Friday, October 19, 2012

In Defense of Luxury

Penfold's Block 42
I was poking around the internets the other day and found a story about a very expensive, special release bottle of vintage wine.

Of course, for that kind of money, you don't just get wine. There's a specially-commissioned bottle with precious metal detailing and that comes in a custom, handcrafted cabinet. Even empty, it's a pricey object. 
Normally, I'd see a story like this, think "Gee, the crazy stuff people will spend money on", and keep going; but my eye passed over the comments section. I avoid the comments section, as all the bile and vitriol of the world seems concentrated there. But this time I saw it, and in particular, I saw comments saying that people should not be spending money on luxuries, not when there are starving people in the world.
On the surface this seems like a compelling argument. No one needs a $168,000 bottle of wine, and the poor do need help. But if you've ever bought a pack of gum, then you've wasted money on a needless luxury that could have been used to help the poor. Any money spent on extras could be used to help the needy. The real offense here is the scale of the spending. Few people will guilt you over a chocolate bar, but buy a Lamborghini and the moral accountants appear to judge your actions. However:
  • Just because someone spends a lot of money on wine (or cars, or clothes, or whatever), doesn't mean that they don't spend money on charity.
  • Not buying hyper-expensive wine doesn't mean that the money will be spent on starving children. Maybe they'll buy diamonds, a wrought-iron dog run, or just leave it in the bank.  At least if they buy the wine, the money goes into circulation and keeps the luxury goods makers off the dole.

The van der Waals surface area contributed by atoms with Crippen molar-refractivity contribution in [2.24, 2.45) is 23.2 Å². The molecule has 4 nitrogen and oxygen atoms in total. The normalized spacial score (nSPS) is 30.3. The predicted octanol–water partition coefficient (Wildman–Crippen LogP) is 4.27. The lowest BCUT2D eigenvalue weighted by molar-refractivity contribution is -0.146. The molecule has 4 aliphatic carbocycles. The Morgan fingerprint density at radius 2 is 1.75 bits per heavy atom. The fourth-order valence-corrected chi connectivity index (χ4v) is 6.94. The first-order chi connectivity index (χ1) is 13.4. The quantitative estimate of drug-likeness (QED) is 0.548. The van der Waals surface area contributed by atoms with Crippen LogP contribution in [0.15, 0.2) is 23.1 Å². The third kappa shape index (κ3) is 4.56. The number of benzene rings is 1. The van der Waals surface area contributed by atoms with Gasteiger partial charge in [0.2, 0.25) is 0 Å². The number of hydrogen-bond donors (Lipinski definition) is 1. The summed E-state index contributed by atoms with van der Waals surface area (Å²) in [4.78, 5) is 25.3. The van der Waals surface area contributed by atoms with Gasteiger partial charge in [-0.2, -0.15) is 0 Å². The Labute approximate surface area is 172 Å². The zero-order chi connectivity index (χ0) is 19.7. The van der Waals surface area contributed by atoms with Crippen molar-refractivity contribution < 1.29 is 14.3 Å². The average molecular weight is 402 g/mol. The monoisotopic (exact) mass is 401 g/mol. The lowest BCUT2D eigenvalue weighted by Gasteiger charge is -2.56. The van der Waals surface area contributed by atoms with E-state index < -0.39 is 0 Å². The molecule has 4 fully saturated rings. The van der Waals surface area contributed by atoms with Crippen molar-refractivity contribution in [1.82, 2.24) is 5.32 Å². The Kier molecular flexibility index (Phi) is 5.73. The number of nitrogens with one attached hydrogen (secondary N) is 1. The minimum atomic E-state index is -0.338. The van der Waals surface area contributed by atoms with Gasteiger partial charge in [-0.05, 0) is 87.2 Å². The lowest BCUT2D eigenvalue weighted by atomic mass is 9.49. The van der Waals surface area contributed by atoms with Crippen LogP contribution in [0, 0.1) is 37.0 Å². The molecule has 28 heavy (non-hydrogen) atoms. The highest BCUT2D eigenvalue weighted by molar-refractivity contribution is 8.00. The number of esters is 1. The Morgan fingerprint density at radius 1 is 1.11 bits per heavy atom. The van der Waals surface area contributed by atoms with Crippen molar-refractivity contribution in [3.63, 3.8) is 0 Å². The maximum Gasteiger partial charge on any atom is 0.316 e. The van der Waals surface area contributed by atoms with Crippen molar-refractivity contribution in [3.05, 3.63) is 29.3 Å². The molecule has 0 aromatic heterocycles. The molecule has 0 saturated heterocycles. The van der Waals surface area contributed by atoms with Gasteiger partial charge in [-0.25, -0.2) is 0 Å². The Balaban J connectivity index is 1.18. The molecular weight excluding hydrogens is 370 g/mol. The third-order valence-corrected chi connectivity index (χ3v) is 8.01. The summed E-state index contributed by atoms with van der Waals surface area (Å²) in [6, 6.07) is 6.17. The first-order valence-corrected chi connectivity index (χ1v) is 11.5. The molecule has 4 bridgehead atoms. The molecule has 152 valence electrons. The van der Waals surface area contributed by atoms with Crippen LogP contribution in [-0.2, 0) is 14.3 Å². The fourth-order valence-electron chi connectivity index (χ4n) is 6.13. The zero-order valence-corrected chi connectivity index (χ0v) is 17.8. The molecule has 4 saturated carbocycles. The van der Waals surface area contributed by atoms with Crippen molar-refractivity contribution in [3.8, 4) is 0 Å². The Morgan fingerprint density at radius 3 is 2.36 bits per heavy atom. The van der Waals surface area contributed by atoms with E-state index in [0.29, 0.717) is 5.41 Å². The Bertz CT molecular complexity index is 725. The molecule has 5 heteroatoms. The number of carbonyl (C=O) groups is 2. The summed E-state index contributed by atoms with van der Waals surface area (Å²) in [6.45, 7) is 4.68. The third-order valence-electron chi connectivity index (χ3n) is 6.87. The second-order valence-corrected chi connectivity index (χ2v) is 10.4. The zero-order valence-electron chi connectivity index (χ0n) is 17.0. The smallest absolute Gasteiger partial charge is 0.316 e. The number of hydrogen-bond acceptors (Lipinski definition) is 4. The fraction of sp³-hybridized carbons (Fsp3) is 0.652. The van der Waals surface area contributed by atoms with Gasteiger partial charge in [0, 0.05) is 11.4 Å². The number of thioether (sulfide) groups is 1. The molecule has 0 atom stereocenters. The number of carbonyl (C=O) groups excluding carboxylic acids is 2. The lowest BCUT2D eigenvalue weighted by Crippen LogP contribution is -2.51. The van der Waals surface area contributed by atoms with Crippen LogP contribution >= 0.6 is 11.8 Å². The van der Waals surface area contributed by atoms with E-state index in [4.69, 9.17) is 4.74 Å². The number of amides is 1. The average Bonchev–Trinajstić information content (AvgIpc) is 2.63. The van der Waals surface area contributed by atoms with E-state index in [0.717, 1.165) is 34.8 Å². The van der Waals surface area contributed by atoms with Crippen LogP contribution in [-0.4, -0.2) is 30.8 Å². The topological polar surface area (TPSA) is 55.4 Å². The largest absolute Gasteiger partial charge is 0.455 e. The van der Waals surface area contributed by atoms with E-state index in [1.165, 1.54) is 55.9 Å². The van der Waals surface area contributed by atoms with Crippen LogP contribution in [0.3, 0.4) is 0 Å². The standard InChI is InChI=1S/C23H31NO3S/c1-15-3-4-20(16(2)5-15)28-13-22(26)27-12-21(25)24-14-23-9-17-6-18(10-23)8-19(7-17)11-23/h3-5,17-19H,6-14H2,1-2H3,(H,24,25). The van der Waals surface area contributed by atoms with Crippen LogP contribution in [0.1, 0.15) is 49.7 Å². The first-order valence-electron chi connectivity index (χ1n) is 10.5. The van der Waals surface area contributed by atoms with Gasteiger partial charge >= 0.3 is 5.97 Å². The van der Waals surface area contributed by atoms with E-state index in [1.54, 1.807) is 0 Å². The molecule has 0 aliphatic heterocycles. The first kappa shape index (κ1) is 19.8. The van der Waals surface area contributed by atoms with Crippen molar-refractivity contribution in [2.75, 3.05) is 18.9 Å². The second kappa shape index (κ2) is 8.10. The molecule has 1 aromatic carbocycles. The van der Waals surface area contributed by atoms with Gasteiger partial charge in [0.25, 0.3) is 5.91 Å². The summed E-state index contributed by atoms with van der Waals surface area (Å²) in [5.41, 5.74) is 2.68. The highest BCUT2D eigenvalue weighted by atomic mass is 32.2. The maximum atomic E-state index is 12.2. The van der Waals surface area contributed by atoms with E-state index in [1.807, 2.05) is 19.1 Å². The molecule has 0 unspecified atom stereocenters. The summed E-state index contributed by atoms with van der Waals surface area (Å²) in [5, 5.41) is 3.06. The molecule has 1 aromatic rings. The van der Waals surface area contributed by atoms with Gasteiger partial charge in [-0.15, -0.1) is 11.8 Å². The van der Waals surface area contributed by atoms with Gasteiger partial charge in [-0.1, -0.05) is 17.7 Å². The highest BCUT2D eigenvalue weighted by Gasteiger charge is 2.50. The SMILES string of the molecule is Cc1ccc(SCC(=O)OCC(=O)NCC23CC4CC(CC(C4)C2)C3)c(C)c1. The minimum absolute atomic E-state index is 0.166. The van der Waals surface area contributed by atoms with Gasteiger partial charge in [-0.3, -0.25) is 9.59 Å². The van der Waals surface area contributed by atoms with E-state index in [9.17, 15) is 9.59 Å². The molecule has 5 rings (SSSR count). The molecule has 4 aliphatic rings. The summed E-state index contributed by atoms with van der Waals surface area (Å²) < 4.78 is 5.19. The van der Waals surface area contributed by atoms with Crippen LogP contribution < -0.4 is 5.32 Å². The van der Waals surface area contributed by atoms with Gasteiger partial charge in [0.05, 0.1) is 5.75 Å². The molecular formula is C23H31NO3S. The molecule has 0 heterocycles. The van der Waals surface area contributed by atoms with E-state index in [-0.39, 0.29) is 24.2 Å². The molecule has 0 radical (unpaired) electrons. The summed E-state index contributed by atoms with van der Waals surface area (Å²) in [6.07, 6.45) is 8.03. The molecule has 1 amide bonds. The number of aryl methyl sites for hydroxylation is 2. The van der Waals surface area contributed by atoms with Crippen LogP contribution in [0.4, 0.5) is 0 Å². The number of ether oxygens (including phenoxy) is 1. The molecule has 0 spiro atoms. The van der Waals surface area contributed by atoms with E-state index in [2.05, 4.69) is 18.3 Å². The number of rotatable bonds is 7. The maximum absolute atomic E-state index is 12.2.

While I don't want to spend the price of a house on a single bottle of wine, I'm glad there's a market for it. I am in favor of luxury items. Can you imagine a world without luxury items? A life where you only get what you absolutely need and nothing more. It would be so dull and sad. Think of all the things that would be gone:
needless luxuries, all of them

toys, cake, nail polish, colored fabrics, cut glass, jewelry, perfume, art, cut flowers, lawns, theater, ornamental gardens, sports cars, fountains, candy, carpets, music, pillows, movies, upholstered furniture, alcohol, the list goes on and on.
And while I will never be among the super wealthy, I appreciate what money and vision can do. It is money and vision that produced the Eiffel Tower, glass windows, mirrors (the making of which led to the invention of telescopes and microscopes) bathrooms with hot and cold running water, the flush toilet (I am really grateful for that one), Oxford, ornamental gardens, palaces like the Hermitage and Versailles which make up the cultural heritage of the world - luxury items, each and every one, and aren't they grand?

Friday Feel Good Video
Something completely frivolous. Have a luxurious weekend.

1 comment:

  1. Okay, loved the Friday video!

    I completely agree with your points about luxury items. In addition to your point that, quite often, the people who buy incredibly high-end luxury items are often giving large sums to charity and funding innovations that later benefit us all, if it makes them happy, and they can afford it, why not? Seems to me the people who take the most offense are the ones jealous that they don't have the expendable income to buy the item in question.

    I'm not one to expend large sums of money on "things," but what I choose to spend my money on--as long as it hurts no one else--is my prerogative.